Now the most important energy alliance on the planet...
On Saturday – in the wake of Europe's debt crisis – Saudi state oil company Aramco signed a deal with China's Sinopec to build an oil refinery in the Red Sea city of Yanbu. The refinery will process 400,000 barrels of oil per day, some of which will presumably end up in China.
"Saudi Aramco will hold a 62.5 percent stake with Sinopec holding the balance in the venture that highlights China's growing role as an infrastructure developer in the oil rich kingdom," according to AFP.
As an intriguing sidenote, Chinese Premier, Wen Jiabao – who made Saudi Arabia the first stop on his Middle East tour – signed a series of "agreements and cooperation programs" with Saudi King Abdullah. One of those was, "An agreement between the two governments on the peaceful usage of nuclear energy was also signed. Signatories for the two parties were Dr. Hashem Yamani, President of King Abdullah City for Atomic and Renewable Energy, and Chang Peng, President of the National Commission for Development and Reforms of China."
Hmm. Isn't that interesting? This confirms our idea that thanks to America's shale gas revolution – which makes Middle East oil imports a lot less important to the United States – the Saudis are shopping for a new strategic patron in the region and the Chinese are keen to be that patron. Aramco CEO Khalid al-Falih said the deal "Represents a strategic partnership in the refining industry between one of the main energy producers in Saudi Arabia and one of the world's most important consumers."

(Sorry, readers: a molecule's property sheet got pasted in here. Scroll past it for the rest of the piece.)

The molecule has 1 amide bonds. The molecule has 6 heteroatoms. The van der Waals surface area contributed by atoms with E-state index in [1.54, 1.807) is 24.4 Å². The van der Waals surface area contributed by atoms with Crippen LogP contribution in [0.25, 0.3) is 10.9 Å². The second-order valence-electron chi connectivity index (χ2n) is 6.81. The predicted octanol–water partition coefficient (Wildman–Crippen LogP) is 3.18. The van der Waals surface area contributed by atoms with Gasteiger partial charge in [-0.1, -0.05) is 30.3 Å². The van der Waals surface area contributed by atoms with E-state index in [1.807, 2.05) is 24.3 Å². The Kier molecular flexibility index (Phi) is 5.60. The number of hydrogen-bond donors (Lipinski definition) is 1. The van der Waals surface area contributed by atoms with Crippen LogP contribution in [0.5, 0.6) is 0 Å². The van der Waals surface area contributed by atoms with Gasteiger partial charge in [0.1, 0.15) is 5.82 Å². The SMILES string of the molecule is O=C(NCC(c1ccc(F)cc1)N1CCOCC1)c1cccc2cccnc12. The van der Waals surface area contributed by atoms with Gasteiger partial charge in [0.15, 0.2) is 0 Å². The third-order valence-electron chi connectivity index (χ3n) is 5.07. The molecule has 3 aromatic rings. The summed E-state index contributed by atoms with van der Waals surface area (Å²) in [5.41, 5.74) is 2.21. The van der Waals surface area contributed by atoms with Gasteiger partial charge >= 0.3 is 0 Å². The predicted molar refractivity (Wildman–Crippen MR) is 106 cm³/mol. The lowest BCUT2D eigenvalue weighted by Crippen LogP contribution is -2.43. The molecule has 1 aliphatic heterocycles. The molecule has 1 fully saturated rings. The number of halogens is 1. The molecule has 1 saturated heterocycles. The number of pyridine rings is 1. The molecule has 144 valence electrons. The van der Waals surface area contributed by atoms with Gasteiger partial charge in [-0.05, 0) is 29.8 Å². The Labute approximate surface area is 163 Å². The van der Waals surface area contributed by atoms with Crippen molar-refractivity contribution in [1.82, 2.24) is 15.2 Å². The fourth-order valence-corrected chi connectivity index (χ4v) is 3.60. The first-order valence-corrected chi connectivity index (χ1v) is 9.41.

Meanwhile, Australia is set to become the world's largest exporter of liquid natural gas (LNG). Japan's Inpex and France's Total gave their final investment sign off to the $34 billion Icthys LNG plant in Darwin. Japan is the world's largest consumer of LNG, mostly for its domestic power generation. Australia now has $175 billion in LNG developments.
You can't have growth without energy. Excess credit growth is one way to "boost" growth artificially. But growth driven by credit creation just borrows consumption from the future. You end up with a huge debt overhang, low savings, and a tendency toward overconsumption – all of which makes new growth harder. This is the position Europe and America now find themselves in.
Meanwhile, the strategic race for energy – the natural fuel for growth – is on.
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